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Mutterings

  • Fox Hollow Animal Project

20 years of World Spay Day—and one snuggly kitty

Who needs a heating pad when you’ve got Algae? A former feral, Algae is the “mascat” at the nonprofit Fox Hollow Animal Project spay/neuter clinic in Hamilton, Mont., where his specialty is snuggling up to dogs (and the occasional cat) as they are waking up from their surgeries. “He likes to sit on top of the big ones,” says clinic manager Marilyn Taylor. Fox Hollow has performed 25,000 low-cost surgeries for cats and dogs since it opened in this rural community near the Idaho border in 2005. As a participant in World Spay Day 2013, the clinic used a grant from The HSUS to provide free spays for 50 female cats and dogs, and to heavily subsidize spays and neuters for 108 more during the month of February. This coming February, The HSUS and Humane Society International will celebrate 20 years of Spay Day events, which got its start as Spay Day USA at the Doris Day Animal League in 1995. The organizations combined operations in 2006, and the campaign is now known as World Spay Day to reflect the participation of as many as 46 countries. World Spay Day events have gotten quite creative: One veterinary clinic held a 24-hour spay/neuter marathon; another hired a massage therapist to rub down the veterinarians and technicians in between surgeries; at still another, veterinarians and technicians formed teams with names like Castration Sensation and Hello Kitty and listened to love songs. Myriad fundraising dinners are titled “Spay-ghetti with No Balls.” To find out how to participate in the 20th anniversary event this coming February, go to spaydayportal.humanesociety.org.


  • Amy Rowell

A fond farewell

Daniel the polydactyl cat first appeared in Mutterings when his 26 toes inspired a “dollar-a-toe” fundraising campaign that garnered $120,000 for the Milwaukee Animal Rescue Center in 2011. The money enabled founder Amy Rowell to purchase and renovate a building that the organization, which had been renting space in a shopping mall since 2005, could call home, with Daniel serving as mascot. Sadly, Rowell announced in July that the shelter had to close due to high costs of property maintenance and overhead. “We do not consider this announcement a failure. We are very proud of all that we have accomplished,” wrote Rowell on the shelter’s website. At press time, just three dogs and four cats were waiting for new homes, but Daniel wasn’t one of them; he’d already been adopted by Rowell and her family. “We’ll adore him for the rest of his life,” she told the Associated Press.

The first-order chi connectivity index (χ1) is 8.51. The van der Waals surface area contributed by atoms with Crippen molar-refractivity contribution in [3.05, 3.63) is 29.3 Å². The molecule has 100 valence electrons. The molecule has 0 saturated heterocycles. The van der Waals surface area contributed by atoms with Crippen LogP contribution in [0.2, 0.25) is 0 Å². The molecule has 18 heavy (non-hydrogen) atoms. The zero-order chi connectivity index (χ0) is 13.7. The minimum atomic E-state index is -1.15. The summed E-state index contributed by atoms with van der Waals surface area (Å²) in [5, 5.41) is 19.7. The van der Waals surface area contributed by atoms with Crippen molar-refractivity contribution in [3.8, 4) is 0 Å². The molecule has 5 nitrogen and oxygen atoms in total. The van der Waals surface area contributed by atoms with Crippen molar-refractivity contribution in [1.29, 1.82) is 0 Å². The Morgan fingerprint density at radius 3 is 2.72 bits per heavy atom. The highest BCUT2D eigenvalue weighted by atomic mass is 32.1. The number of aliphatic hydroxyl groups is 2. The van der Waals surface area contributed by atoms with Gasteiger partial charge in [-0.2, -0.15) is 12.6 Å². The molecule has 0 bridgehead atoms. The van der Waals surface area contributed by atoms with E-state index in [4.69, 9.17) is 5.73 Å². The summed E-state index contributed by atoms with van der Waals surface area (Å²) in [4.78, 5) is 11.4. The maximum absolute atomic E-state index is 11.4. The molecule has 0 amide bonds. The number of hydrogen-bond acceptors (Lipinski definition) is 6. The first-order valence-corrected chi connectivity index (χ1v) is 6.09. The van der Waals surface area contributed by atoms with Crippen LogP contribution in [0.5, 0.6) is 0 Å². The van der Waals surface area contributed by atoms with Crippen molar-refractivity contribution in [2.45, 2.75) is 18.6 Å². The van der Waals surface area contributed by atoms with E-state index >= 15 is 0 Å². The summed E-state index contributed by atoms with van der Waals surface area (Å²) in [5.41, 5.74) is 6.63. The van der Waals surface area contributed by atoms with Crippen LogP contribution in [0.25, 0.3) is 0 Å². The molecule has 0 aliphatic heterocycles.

• Mr. Escape/shutterstock

You again!

It was a regular love fest when Monkey Man met Bwaney at the Nevada Humane Society in Reno. Actually, it wasn’t the first time the pair had met—the 7-year-old chow mix and 9-year-old Persian cat had lived together for years. When their owner, no longer able to care for them, brought the pair to the animal shelter in June, they were housed in separate dog and cat areas according to protocol. But the separation seemed to compound their stress, so staff decided to break with procedure and bunk them together, a first at the shelter. The reunion was heartwarming, says Kimberly Chandler, the humane society’s communications manager. “They bumped heads and rubbed each other. The cat was weaving in and out of the dog’s legs.” It was clear that the two should be adopted as a package deal, and it didn’t take long. A few weeks later, the affectionate odd couple was taken home by a local duo who had come by looking for a dog to adopt. They weren’t planning on adding a cat as well, but when they met Monkey Man and Bwaney, “they just fell in love,” says Chandler. The pair took advantage of the shelter’s Seniors for Seniors program, in which animals 6 and older are free to adopters 55 and older.


  • Greig Reekie/Environics

Tiptoe through the tulips

Kittens got down and dirty at the Toronto Humane Society’s debut of its new rooftop garden in June. Torties and tabbies pounced and prowled in large containers of cat-safe herbs (including catnip, of course), grasses, trees, and shrubs that have transformed 2,300 square feet of dead space into a fun-filled haven for the shelter’s animals. Catster.com reports that the garden is the product of a partnership between Nestle Purina PetCare Canada and Evergreen, a Canadian nonprofit organization devoted to creating sustainable cities. After Evergreen created a pet-friendly garden at Purina’s Ontario headquarters, it received a $50,000 donation from Purina’s Paws for the Planet program to create gardens for five animal shelters across Canada. Toronto’s garden not only provides space and stimulation for pets and volunteers, the tubs of vegetable plants also produce food for the shelter’s rabbits and guinea pigs.

Read the rest of this issue from Animal Sheltering magazine


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